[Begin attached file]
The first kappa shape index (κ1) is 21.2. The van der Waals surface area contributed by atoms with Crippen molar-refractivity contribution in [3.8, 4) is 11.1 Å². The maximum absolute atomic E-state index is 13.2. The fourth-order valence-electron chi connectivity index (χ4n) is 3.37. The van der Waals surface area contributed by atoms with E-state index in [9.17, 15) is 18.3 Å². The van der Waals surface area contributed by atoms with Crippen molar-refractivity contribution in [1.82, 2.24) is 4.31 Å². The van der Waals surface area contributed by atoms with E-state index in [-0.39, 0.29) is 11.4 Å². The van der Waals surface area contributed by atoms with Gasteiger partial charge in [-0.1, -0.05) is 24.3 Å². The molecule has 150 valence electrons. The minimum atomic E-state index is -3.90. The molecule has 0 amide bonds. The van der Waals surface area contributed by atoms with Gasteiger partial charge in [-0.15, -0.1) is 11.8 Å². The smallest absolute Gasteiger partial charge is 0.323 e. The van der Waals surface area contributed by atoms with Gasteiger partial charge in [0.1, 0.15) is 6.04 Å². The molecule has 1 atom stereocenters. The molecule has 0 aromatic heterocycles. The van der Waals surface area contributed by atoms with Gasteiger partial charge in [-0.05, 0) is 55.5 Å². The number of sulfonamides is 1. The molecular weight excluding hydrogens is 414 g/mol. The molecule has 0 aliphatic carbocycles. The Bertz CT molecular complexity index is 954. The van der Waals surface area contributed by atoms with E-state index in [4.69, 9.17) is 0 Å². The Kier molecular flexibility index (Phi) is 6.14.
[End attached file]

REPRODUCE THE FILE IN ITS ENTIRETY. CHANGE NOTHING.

The first kappa shape index (κ1) is 21.2. The van der Waals surface area contributed by atoms with Crippen molar-refractivity contribution in [3.8, 4) is 11.1 Å². The maximum absolute atomic E-state index is 13.2. The fourth-order valence-electron chi connectivity index (χ4n) is 3.37. The van der Waals surface area contributed by atoms with E-state index in [9.17, 15) is 18.3 Å². The van der Waals surface area contributed by atoms with Crippen molar-refractivity contribution in [1.82, 2.24) is 4.31 Å². The van der Waals surface area contributed by atoms with E-state index in [-0.39, 0.29) is 11.4 Å². The van der Waals surface area contributed by atoms with Gasteiger partial charge in [-0.1, -0.05) is 24.3 Å². The molecule has 150 valence electrons. The minimum atomic E-state index is -3.90. The molecule has 0 amide bonds. The van der Waals surface area contributed by atoms with Gasteiger partial charge in [-0.15, -0.1) is 11.8 Å². The smallest absolute Gasteiger partial charge is 0.323 e. The van der Waals surface area contributed by atoms with Gasteiger partial charge in [0.1, 0.15) is 6.04 Å². The molecule has 1 atom stereocenters. The molecule has 0 aromatic heterocycles. The van der Waals surface area contributed by atoms with Gasteiger partial charge in [-0.05, 0) is 55.5 Å². The number of sulfonamides is 1. The molecular weight excluding hydrogens is 414 g/mol. The molecule has 0 aliphatic carbocycles. The Bertz CT molecular complexity index is 954. The van der Waals surface area contributed by atoms with E-state index in [4.69, 9.17) is 0 Å². The Kier molecular flexibility index (Phi) is 6.14.